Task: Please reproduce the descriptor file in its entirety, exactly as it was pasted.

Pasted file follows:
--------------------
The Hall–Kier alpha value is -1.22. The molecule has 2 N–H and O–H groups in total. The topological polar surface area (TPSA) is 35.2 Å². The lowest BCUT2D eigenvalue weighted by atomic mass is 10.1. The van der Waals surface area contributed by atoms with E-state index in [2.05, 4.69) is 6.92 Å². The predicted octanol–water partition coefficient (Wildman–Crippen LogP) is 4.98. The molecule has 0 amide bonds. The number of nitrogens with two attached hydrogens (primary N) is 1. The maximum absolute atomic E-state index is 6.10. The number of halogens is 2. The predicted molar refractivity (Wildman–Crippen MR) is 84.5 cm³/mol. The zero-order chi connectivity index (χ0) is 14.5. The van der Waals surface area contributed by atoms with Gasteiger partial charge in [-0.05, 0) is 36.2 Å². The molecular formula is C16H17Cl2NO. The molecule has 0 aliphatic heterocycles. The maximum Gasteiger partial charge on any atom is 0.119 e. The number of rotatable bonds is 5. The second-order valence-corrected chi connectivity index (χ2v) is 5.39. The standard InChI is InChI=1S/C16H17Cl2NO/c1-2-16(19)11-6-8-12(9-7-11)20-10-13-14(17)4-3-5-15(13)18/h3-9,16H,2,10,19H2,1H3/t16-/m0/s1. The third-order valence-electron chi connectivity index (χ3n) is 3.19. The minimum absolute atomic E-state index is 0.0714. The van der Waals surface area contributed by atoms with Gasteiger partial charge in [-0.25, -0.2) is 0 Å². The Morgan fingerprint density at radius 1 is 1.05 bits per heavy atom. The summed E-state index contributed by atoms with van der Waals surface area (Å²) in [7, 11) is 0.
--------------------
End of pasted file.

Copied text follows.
The Hall–Kier alpha value is -1.22. The molecule has 2 N–H and O–H groups in total. The topological polar surface area (TPSA) is 35.2 Å². The lowest BCUT2D eigenvalue weighted by atomic mass is 10.1. The van der Waals surface area contributed by atoms with E-state index in [2.05, 4.69) is 6.92 Å². The predicted octanol–water partition coefficient (Wildman–Crippen LogP) is 4.98. The molecule has 0 amide bonds. The number of nitrogens with two attached hydrogens (primary N) is 1. The maximum absolute atomic E-state index is 6.10. The number of halogens is 2. The predicted molar refractivity (Wildman–Crippen MR) is 84.5 cm³/mol. The zero-order chi connectivity index (χ0) is 14.5. The van der Waals surface area contributed by atoms with Gasteiger partial charge in [-0.05, 0) is 36.2 Å². The molecular formula is C16H17Cl2NO. The molecule has 0 aliphatic heterocycles. The maximum Gasteiger partial charge on any atom is 0.119 e. The number of rotatable bonds is 5. The second-order valence-corrected chi connectivity index (χ2v) is 5.39. The standard InChI is InChI=1S/C16H17Cl2NO/c1-2-16(19)11-6-8-12(9-7-11)20-10-13-14(17)4-3-5-15(13)18/h3-9,16H,2,10,19H2,1H3/t16-/m0/s1. The third-order valence-electron chi connectivity index (χ3n) is 3.19. The minimum absolute atomic E-state index is 0.0714. The van der Waals surface area contributed by atoms with Gasteiger partial charge in [-0.25, -0.2) is 0 Å². The Morgan fingerprint density at radius 1 is 1.05 bits per heavy atom. The summed E-state index contributed by atoms with van der Waals surface area (Å²) in [7, 11) is 0.